The plot churns forward with the single line of a freight train running on schedule. I was never bored.

The priestly sex abuse crisis is not a tragedy because the Catholic Church is corrupt. The priestly sex abuse crisis is a tragedy because the Catholic Church is great. The film could have become better than it is had it included this theme. Show Catholics feeding the homeless. Show Catholics recovering from grief with the support of their faith. Show Cardinal Law for what he once was – a courageous hero in the Civil Rights movement, when that meant receiving death threats and alienating the powerful. That something so beautiful is so sullied, along with individual victims' pain, is the heart of this tragedy.

I am a lifelong, church-going Catholic. I present my reasons for being Catholic, in spite of everything, in my book "Save Send Delete." I salute, not boycott, the Globe's reporting, and films like this. Confession and redemption are gifts we shared with the world.

Tuesday, November 10, 2015

Starbucks Cups, Christmas, and Christians


Hey, Facebook friend.

Starbucks. Christians. Christmas. It's annoying you.

Why are those Christians so thin-skinned and frivolous? Why are they all upset about Starbucks Christmas cups? You posted about this. You.

I'm a Christian. I didn't post about Starbucks cups. You didn't notice.

Here's what I did post about.

I posted about how ISIS has captured Christian women and girls and sold them as sex slaves.

You ignored that post.

I posted about how ISIS lined up 21 Egyptian Coptic Christian men on a beach in Libya and decapitated them on camera. Part of an ongoing war against Christians in Muslim countries.

You ignored that post.

I posted about an American professor named Dr. Mike Adams. He, like many American professors, was an atheist. He was praised and promoted. He converted to Christianity. After that, his career was sabotaged by his Christophobic colleagues and superiors. The anti Christian bigotry he faced was so bad he sued, and won.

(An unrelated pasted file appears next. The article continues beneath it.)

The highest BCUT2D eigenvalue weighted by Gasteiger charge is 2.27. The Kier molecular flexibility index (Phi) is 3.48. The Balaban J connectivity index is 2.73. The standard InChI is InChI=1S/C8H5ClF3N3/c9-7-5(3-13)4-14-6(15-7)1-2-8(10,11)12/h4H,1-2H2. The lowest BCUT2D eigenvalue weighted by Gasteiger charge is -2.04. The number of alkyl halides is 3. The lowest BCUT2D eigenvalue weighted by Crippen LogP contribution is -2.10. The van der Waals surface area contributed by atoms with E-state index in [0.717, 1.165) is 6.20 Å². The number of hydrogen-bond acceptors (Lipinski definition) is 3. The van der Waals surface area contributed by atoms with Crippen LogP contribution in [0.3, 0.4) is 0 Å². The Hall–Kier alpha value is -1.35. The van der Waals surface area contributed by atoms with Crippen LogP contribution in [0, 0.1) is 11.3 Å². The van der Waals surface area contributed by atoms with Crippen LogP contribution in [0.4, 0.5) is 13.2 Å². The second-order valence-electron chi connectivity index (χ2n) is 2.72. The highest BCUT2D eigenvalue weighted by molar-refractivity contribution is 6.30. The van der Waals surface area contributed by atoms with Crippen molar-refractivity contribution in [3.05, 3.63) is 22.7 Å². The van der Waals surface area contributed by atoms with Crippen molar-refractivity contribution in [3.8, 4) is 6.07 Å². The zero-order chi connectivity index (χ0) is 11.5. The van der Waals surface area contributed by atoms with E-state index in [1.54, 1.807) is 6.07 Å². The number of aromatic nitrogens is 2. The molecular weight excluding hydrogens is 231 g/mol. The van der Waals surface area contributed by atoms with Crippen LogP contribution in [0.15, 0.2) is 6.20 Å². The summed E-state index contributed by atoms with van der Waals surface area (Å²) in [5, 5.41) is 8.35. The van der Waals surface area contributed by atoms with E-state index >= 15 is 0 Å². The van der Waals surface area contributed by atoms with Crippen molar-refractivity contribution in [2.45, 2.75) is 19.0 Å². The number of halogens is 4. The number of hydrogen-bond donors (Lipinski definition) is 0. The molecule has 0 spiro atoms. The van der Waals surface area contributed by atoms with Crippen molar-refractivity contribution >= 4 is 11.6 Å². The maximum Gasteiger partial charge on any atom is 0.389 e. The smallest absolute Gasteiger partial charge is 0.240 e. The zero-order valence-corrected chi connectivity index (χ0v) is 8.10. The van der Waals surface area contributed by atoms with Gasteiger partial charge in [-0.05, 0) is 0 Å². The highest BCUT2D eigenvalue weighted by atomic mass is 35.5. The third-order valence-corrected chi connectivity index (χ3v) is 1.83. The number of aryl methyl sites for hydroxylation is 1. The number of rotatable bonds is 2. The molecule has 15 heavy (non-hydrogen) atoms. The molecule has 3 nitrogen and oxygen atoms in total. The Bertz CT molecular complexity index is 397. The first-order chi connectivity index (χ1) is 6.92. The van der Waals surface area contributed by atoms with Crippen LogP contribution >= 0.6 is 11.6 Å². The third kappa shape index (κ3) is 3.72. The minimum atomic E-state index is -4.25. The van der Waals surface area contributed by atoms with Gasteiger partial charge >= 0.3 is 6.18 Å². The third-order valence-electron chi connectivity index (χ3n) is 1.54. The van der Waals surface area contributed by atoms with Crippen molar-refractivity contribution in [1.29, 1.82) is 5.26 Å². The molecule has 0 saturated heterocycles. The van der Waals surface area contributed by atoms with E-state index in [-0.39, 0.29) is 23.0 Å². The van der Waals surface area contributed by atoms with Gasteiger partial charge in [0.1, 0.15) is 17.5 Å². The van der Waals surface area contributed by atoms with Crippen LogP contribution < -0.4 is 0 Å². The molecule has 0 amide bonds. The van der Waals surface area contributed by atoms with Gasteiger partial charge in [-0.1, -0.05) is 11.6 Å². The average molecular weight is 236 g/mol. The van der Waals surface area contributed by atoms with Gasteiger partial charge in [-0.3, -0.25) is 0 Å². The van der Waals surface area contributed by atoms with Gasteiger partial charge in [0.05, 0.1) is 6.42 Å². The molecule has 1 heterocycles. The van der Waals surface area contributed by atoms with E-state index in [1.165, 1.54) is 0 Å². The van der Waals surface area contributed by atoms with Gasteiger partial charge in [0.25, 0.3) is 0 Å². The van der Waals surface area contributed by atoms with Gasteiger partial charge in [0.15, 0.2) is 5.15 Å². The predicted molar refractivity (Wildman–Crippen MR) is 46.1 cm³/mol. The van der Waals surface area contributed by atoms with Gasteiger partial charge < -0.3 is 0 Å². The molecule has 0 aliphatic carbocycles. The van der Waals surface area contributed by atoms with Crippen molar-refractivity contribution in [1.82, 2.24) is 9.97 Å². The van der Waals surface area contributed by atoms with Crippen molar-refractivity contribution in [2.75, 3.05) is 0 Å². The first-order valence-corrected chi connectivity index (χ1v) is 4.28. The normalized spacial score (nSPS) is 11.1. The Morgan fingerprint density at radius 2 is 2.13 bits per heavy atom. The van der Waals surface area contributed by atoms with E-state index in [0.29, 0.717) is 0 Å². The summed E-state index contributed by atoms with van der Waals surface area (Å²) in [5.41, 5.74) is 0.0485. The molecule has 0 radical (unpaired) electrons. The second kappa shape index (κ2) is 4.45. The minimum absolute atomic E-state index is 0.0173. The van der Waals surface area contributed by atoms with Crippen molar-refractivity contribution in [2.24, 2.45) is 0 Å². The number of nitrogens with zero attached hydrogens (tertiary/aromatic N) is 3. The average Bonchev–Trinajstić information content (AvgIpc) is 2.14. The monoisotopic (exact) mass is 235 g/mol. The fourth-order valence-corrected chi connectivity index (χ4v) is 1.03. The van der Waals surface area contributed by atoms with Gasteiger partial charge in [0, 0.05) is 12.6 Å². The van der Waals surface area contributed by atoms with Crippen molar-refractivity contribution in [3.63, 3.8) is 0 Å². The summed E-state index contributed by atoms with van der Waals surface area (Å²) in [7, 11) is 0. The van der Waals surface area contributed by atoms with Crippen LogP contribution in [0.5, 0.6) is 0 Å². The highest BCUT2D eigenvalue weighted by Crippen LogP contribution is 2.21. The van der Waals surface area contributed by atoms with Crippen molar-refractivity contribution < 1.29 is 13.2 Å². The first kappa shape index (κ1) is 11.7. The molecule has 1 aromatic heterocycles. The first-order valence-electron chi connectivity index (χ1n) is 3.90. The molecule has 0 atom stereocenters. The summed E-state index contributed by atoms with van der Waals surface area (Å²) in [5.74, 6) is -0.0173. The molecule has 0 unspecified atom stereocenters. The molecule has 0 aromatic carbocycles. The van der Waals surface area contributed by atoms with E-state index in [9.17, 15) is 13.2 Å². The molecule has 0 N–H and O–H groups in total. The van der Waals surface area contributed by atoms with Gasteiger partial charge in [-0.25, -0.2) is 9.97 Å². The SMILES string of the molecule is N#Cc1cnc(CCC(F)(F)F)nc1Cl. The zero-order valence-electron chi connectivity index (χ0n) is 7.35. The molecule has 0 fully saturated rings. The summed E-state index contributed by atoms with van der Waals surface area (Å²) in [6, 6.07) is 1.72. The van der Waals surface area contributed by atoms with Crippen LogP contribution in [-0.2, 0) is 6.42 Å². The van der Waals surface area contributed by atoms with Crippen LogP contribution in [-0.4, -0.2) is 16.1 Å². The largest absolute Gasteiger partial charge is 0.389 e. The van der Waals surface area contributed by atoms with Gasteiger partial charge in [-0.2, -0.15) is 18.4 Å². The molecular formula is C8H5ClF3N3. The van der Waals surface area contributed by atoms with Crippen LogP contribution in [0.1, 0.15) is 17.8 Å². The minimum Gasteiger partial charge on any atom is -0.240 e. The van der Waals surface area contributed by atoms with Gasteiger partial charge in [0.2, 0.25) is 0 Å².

You ignored that post.

Let's recap. You are claiming that Christians are frivolous asses because they are paying attention to a coffee cup. The only reason I, a Christian, know about that is because I read about it in your Facebook feed. YOU are the one obsessing about a coffee cup. Frivolous hypocrite much?

And you ignore posts about grotesque and local human rights abuses because they happen to be against Christians, and you don't give a fig about Christians. Bigot, much?

I wish I knew a nicer way to phrase this. But maybe I don't have to worry about that because you probably don't read my posts. Interacting with a real, live Christian would probably feel really icky to you.

Have a nice day.







Sunday, November 8, 2015

Oatmeal and the Meaning of Life


I've been at war with oatmeal all my life.

I eat oatmeal because I'm a good little girl. It is cheaper than packaged cereal, it is whole grain, and it contains no added sugar or salt or fat. It is also diverse, multicultural, and tolerant.

But it always boils over. Makes the pot hard to clean. Makes the cheapo Chinese stove top a mess.

After all the events of the previous years, which got me thinking a lot about my own death, I contemplated how much time and energy I devoted to cleaning boiled-over oatmeal from pots, stovetop, and the underside of the stove. it was my own existential crisis.

I think questions like this are part of the reason that people don't take women's writing seriously. Alexander the Great, a man, wept when he realized that he had no more worlds to conquer. Me, a woman, I wept, metaphorically, over spilled oatmeal.

So today I'm trying something new. I'm using a pot that is so huge I'm hoping the oatmeal won't make it up the sides of the pot.

Working so far.

I found this quote on the web. No idea if it is accurate:


"Adding a starchy substance such as rice or noodles [or oatmeal] to boiling water increases the surface tension of the water. When it's just plain water boiling the surface tension of the water can't hold back the force of the steam rising and the bubbles burst. Starches increase this surface tension making the bubbles more elastic/pliable (essentially creating a foam), thus requiring more force for them to burst. This makes the bubbles last longer which allows them to build up and eventually boil over."

Friday, November 6, 2015

Bliss (Mutluluk) 2007 Turkish Film


"Bliss" (Mutluluk) 2007 is the very best new movie I've seen in years, an enthralling, exquisite, moving, important film. Given current trends, I can't imagine a mainstream American film being this brave, this engaging, and this pertinent. If you are a thinking, feeling movie fan, see "Bliss." You won't regret it.